High Spirits, Shrinking Numbers

Weapons on Display
Dozens of tanks, missile launchers and assorted military vehicles rolled across Red Square during the Victory Day parade Friday -- a revival of a Cold War tradition that once evoked feelings of pride in the Soviet Union and unease in the West. The Defense Ministry said 111 ground vehicles were showcased, along with 32 aircraft:
Light Vehicles
"Tiger" GAZ-233014
Heavy Armored Vehicles/ Artillery and Rockets
BTR-80 armored personnel carrier
BMP-3 armored infantry vehicle
BMD-4 armored paratrooper vehicle
T-90 tank
"Sprut" 2S25 125-mm self-propelled cannon
"Msta-S" 152-mm self-propelled howitzer
"Smerch" multiple rocket launcher
Missile Defense Systems
"Tunguska" mobile air defense system
"Tor" mobile air defense missile system
"S-300" air defense missile system
"Buk" air defense missile system
Ballistic Missiles
"Iskander" short-range missile launcher
"Topol" ICBM launcher
Fighters/Ground Attack Planes/td>
Strategic Bombers
"White Swan" Tu-160
Other Aircraft/td>
"Ruslan" An-124 heavy-lift cargo plane
Il-78 flying tanker
Mi-8 helicopter
-- The Associated Press

Floating high above the tracks at Kievsky Station, Stalin's smiling face beamed down from an enormous flat-screen television, exhorting his aging cadres to "repel the enemy and bring home victory."

Below, a jet-black steam engine spat black smoke upward into the morning sky as pockets of veterans waited to board the Veteran's Train, an annual event that reunites veterans aboard a celebratory train tour around the city.

From Kievsky Station, it was onward into the city and the celebrations that veterans on the platform made possible.

But amid the usual celebrations, a sense of sadness pervaded this Victory Day. Many veterans were unable to find wartime comrades. Many spoke openly and with vivid awareness about their dwindling numbers.

Lydia Kuznetsova, 75, came to Gorky Park to celebrate with her veterans' organization. She used to come with her husband, with whom she served on the Kalinin front, but he died last year at age 84. Now, she came to remember him, she said.

"Before, there were so many of us. Now, there are just 20 or 30," she said. "They're just too old, and many of them have died, like my husband."

One woman, who only gave her name and patronymic, Lidia Vladimirovna, wept openly as she stood alone outside the Bolshoi Theater, carefully dressed in a black suit and white sandals. She said she had not met any old friends on the square, a traditional meeting place for veterans.

That dwindling number of veterans was apparent at Kievsky Station, where attendance was down significantly from previous years.

Russian Railways spokeswoman Yekaterina Misharina claimed an attendance of 600 people, but the number was clearly much lower. It was unclear whether she was including the jittery squads of first aid providers hovering around the fringes of the elderly crowd. About 100 veterans could be seen around the train, compared with 200 veterans last year. About 3 million veterans are still alive.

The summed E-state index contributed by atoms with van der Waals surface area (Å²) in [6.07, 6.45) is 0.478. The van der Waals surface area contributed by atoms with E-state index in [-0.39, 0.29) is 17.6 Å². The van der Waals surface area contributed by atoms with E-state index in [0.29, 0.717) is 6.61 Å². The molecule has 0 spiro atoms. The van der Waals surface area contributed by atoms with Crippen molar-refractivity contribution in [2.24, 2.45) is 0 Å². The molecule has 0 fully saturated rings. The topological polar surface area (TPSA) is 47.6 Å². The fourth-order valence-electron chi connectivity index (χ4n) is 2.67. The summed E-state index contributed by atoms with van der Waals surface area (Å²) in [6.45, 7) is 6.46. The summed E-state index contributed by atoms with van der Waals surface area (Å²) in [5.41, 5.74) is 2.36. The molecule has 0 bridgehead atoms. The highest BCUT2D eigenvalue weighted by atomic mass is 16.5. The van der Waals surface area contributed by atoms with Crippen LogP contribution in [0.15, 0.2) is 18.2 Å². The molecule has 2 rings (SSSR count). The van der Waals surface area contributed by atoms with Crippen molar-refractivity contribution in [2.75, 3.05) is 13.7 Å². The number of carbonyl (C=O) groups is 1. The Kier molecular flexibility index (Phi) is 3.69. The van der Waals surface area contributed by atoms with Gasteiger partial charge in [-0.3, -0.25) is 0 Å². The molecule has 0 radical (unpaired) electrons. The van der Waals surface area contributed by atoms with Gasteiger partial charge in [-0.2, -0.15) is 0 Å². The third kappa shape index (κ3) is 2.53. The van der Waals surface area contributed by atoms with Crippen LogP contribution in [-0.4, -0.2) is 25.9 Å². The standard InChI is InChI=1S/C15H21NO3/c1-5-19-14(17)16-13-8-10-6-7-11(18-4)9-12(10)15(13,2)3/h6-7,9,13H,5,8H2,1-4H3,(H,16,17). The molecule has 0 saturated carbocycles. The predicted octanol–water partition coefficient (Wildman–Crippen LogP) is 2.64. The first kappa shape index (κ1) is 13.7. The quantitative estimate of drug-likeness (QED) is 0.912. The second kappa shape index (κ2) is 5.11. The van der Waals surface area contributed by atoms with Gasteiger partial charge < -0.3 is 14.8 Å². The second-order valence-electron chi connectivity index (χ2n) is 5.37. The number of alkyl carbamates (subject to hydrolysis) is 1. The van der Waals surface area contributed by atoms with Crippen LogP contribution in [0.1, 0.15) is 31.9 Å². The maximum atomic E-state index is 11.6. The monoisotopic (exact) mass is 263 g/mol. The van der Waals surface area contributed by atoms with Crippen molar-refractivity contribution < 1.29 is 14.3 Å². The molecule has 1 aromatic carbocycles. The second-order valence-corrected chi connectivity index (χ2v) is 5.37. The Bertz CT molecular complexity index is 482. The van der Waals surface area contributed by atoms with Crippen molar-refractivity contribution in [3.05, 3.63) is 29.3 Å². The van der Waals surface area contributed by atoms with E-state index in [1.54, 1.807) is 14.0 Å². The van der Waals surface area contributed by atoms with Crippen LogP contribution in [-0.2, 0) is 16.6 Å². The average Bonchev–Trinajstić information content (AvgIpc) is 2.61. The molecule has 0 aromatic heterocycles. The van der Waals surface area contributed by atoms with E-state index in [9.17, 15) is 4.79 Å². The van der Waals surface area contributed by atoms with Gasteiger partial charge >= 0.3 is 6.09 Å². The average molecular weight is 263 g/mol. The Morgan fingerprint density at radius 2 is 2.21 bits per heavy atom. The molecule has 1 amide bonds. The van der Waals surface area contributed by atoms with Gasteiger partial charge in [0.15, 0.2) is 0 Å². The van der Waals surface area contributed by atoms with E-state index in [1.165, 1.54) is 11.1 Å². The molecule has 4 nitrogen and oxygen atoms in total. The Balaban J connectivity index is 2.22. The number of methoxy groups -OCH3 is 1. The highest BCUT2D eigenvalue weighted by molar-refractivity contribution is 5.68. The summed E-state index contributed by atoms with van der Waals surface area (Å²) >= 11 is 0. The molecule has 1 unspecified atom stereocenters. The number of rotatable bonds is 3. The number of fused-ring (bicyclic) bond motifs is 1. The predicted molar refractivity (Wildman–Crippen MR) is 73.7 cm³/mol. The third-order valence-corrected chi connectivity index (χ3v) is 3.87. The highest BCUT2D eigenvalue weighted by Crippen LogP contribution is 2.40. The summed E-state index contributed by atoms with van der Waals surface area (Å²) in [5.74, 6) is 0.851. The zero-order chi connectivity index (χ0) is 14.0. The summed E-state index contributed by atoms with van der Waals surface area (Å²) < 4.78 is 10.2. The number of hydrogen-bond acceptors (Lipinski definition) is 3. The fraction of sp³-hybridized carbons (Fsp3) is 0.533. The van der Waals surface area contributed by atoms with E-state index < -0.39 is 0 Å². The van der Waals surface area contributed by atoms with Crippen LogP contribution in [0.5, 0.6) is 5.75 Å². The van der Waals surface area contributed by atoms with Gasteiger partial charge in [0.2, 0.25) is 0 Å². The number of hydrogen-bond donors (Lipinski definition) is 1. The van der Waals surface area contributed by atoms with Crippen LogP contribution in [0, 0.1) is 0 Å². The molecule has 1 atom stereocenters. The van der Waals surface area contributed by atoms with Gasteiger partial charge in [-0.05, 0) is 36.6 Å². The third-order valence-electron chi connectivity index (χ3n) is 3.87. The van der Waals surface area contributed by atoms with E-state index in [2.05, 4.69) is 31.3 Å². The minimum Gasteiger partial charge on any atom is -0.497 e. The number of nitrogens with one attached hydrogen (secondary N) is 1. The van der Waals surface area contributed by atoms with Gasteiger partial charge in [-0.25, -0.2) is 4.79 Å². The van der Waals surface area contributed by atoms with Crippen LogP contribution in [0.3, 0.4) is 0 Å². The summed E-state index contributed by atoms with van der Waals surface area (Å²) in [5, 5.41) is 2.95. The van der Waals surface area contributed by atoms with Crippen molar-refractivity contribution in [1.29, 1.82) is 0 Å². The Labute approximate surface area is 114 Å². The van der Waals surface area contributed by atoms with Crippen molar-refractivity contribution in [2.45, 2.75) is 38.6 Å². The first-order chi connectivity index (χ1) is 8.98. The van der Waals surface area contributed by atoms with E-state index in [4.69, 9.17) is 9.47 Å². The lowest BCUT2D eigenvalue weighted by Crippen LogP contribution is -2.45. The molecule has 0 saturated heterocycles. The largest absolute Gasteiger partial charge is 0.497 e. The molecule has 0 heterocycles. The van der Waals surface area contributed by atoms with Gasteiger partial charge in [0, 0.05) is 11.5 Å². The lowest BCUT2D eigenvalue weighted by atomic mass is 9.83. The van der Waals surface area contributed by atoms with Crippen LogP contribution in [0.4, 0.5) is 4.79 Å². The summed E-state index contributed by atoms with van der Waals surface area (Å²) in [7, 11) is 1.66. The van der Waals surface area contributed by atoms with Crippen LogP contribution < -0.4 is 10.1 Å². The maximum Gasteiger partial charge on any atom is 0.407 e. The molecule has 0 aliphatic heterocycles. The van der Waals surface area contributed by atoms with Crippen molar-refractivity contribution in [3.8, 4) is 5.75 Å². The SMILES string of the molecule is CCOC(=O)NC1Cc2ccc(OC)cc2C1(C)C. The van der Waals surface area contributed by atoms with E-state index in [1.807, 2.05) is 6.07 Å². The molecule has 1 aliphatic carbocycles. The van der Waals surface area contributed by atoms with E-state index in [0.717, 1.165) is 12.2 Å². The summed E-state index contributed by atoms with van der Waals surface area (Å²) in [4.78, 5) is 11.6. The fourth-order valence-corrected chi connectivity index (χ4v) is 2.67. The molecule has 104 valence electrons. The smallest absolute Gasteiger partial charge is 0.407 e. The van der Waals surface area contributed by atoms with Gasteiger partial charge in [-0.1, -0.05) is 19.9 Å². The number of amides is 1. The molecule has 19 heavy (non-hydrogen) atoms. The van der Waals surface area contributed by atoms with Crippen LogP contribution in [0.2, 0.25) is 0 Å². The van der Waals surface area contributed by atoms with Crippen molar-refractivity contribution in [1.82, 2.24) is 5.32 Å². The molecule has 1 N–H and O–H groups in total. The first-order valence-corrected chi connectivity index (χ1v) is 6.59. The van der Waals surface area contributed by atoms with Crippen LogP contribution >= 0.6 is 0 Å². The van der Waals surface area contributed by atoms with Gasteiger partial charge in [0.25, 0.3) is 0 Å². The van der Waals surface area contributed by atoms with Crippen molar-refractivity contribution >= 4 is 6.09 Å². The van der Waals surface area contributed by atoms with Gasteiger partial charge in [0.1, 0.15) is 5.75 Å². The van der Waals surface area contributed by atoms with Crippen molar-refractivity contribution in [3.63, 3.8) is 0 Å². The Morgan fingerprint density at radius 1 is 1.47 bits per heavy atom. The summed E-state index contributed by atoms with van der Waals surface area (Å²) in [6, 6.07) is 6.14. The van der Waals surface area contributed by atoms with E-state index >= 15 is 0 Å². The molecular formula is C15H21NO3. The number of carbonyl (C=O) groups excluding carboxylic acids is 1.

Still, spirits were high under the station's vaulted ceilings, as groups of elderly veterans, many of them accompanied by more than three generations of family members, mingled and chatted about the war.

On the platform, a band in World War II military dress exhorted the crowd to dance.

"Come on soldiers! Let's dance to celebrate your victory in the Great Patriotic War," yelled a young accordionist as he launched into a rendition of "Katyusha," a popular wartime song.

Several female veterans, who just moments before were shuffling with difficulty down the platform, began to dance with visible glee.

At Gorky Park, veterans posed at the entrance for British photographer James Hill, who was taking pictures of veterans for a planned book. He later said he took more than 70 rolls of film.

Some gathered to watch a brass band and quietly sing along. A former sailor on the Gremyashchy, which helped protect the Allies' Arctic convoys, proudly recalled a visit to Britain in 1993. He is now the only living crew member in Moscow, he said.

On the square beside Bolshoi Theater, medal-bedecked veterans sat on benches and danced slowly to wartime tunes played on the accordion. Some had brought vodka or cognac and drinking snacks to raise a holiday toast.

For one, the wartime memories were particularly fresh. Nazir Natisayev sat with his son and grandson, wearing medals, including one with Stalin's portrait and the words "We are on the right side." The Uzbek veteran, born in 1922, had flown from his home near Andijan to attend Victory Day in Moscow for the first time since 1985.

On Wednesday, he had visited the mass grave in Pskov region, where his brother was buried in 1944. He became agitated as he told how the military had only provided details of the grave's location this year.

Two men sat on a bench together, each weighed down with mixed bouquets of flowers constantly topped up by members of the public. Boris Sokolov, 88, and Semyon Shkolnikov, 90, said they were two of only three remaining members of the 258 camera operators who covered the war.

"One out of five was killed," Sokolov said.

He filmed the signing of the capitulation on the outskirts of Berlin in 1945 and returned to Moscow for the 1945 Victory Parade. Shkolnikov traveled to Moscow from Tallinn, where he has lived since soon after the war.

Maria Rokhlina, 84, a wartime nurse who heads a veterans' organization, accepted a carnation from a passer-by. Posing for a photographer, she acknowledged the steady march of time.